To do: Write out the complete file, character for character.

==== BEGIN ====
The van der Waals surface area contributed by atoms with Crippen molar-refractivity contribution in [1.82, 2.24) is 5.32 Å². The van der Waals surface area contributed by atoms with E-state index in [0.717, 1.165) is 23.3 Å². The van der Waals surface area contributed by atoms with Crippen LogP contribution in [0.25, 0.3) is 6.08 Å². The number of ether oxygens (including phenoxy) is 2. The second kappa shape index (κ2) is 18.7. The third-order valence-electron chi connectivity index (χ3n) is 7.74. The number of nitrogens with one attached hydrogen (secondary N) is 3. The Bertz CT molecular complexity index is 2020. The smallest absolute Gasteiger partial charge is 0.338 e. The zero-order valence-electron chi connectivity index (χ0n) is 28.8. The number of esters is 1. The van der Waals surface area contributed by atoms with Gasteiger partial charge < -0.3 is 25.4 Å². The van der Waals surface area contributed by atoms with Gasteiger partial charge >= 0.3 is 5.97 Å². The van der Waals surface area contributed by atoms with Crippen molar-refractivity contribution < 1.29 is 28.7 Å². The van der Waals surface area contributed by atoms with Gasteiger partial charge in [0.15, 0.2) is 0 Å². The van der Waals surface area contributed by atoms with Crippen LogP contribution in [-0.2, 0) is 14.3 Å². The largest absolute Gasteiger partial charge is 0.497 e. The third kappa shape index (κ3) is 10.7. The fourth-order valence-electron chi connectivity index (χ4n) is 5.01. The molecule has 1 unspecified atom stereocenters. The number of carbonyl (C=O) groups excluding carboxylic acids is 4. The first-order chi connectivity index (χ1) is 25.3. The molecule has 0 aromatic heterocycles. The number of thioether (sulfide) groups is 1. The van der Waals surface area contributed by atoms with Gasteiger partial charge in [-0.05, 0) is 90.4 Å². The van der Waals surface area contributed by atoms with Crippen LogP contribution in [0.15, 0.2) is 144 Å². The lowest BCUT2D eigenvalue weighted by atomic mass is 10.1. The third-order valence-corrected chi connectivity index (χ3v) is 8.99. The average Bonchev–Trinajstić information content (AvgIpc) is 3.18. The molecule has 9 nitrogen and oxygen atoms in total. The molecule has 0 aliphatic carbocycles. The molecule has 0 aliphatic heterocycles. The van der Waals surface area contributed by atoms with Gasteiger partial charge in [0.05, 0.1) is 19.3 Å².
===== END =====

The van der Waals surface area contributed by atoms with Crippen molar-refractivity contribution in [1.82, 2.24) is 5.32 Å². The van der Waals surface area contributed by atoms with E-state index in [0.717, 1.165) is 23.3 Å². The van der Waals surface area contributed by atoms with Crippen LogP contribution in [0.25, 0.3) is 6.08 Å². The number of ether oxygens (including phenoxy) is 2. The second kappa shape index (κ2) is 18.7. The third-order valence-electron chi connectivity index (χ3n) is 7.74. The number of nitrogens with one attached hydrogen (secondary N) is 3. The Bertz CT molecular complexity index is 2020. The smallest absolute Gasteiger partial charge is 0.338 e. The zero-order valence-electron chi connectivity index (χ0n) is 28.8. The number of esters is 1. The van der Waals surface area contributed by atoms with Gasteiger partial charge < -0.3 is 25.4 Å². The van der Waals surface area contributed by atoms with Gasteiger partial charge >= 0.3 is 5.97 Å². The van der Waals surface area contributed by atoms with Crippen molar-refractivity contribution < 1.29 is 28.7 Å². The van der Waals surface area contributed by atoms with Gasteiger partial charge in [0.15, 0.2) is 0 Å². The van der Waals surface area contributed by atoms with Crippen LogP contribution in [-0.2, 0) is 14.3 Å². The largest absolute Gasteiger partial charge is 0.497 e. The third kappa shape index (κ3) is 10.7. The fourth-order valence-electron chi connectivity index (χ4n) is 5.01. The molecule has 1 unspecified atom stereocenters. The number of carbonyl (C=O) groups excluding carboxylic acids is 4. The first-order chi connectivity index (χ1) is 25.3. The molecule has 0 aromatic heterocycles. The number of thioether (sulfide) groups is 1. The van der Waals surface area contributed by atoms with Gasteiger partial charge in [-0.05, 0) is 90.4 Å². The van der Waals surface area contributed by atoms with Crippen LogP contribution in [0.15, 0.2) is 144 Å². The lowest BCUT2D eigenvalue weighted by atomic mass is 10.1. The third-order valence-corrected chi connectivity index (χ3v) is 8.99. The average Bonchev–Trinajstić information content (AvgIpc) is 3.18. The molecule has 9 nitrogen and oxygen atoms in total. The molecule has 0 aliphatic carbocycles. The molecule has 0 aliphatic heterocycles. The van der Waals surface area contributed by atoms with Gasteiger partial charge in [0.05, 0.1) is 19.3 Å².